The Bank of Italy intends to buy shares in Russian banks, including majority holdings. This was announced during a meeting with journalists in St. Petersburg by Italian Deputy Minister for Industry and Foreign Trade, Adolfo Urso. 'The presence of Italian capital in Russian banks will provide investment into small and medium-sized Italian businesses working in the Russian Federation', he explained. 'We are interested in creating conditions in Russia for the work of our small firms, which comprise more than 80% of Italian business. Urso remarked that a proportion of the goods now exported from Italy to Russia (shaving razors, electric shaving appliances, furniture, clothes etc.) could easily be produced by Italian firms in Russia.
The deputy minister said that Italian groups have also actively acquired shares in local banks in Croatia, Bulgaria, Slovakia, the Czech Republic, Poland, Hungary, Slovenia and Romania. In central and eastern Europe, 30 thousand Italian small and medium-sized business are now working. Urso remarked that in Russia his representatives own only six Italian banks. He also plans in the near future to open a branch of the large Italian bank BCI Inteza in St. Petersburg.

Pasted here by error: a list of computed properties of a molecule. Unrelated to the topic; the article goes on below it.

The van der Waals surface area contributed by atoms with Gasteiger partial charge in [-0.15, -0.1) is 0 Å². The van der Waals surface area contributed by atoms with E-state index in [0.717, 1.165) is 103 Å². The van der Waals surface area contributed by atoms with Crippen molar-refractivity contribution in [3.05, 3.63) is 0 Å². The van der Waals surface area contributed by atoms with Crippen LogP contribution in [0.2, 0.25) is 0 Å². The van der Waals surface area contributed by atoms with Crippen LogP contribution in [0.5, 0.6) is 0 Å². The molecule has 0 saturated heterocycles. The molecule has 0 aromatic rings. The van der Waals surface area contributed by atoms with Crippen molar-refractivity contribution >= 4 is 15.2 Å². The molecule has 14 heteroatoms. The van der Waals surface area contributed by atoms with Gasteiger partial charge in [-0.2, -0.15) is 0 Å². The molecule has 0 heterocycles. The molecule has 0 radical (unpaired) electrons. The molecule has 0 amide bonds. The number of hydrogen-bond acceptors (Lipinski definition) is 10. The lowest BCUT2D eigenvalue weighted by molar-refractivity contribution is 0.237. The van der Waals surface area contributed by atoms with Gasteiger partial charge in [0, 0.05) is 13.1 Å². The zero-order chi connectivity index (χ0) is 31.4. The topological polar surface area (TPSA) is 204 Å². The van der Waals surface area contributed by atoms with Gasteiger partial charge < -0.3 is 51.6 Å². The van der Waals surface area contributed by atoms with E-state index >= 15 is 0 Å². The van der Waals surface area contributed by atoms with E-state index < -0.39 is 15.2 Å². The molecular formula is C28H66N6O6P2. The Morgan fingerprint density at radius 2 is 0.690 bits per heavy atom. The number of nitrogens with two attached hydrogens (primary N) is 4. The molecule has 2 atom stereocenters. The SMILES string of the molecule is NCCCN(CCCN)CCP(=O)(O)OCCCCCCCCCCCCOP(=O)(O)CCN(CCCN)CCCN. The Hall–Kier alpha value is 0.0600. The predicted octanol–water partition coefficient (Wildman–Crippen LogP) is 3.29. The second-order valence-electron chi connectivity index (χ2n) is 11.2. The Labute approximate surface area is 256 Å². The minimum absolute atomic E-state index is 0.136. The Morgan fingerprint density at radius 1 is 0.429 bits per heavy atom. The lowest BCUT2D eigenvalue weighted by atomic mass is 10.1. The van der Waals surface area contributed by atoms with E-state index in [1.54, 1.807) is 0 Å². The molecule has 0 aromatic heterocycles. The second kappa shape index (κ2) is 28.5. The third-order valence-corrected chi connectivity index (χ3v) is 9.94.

Italy is Russia's second most important economic partner after Germany, and is the seventh largest investor into the Russian economy. In the first five months of 2002, exports from Italy to Russia grew by 25%. In 2001 Italian exports to Russia increased by 41% relative to the year 2000, although the growth of Russian exports to Italy was insignificant. Russia is a major partner of Italy in the supply of energy resources.
Russia has delivered three divisions of anti-aircraft missile systems S-300PM-2 to Syria. These systems differ from the classic S-300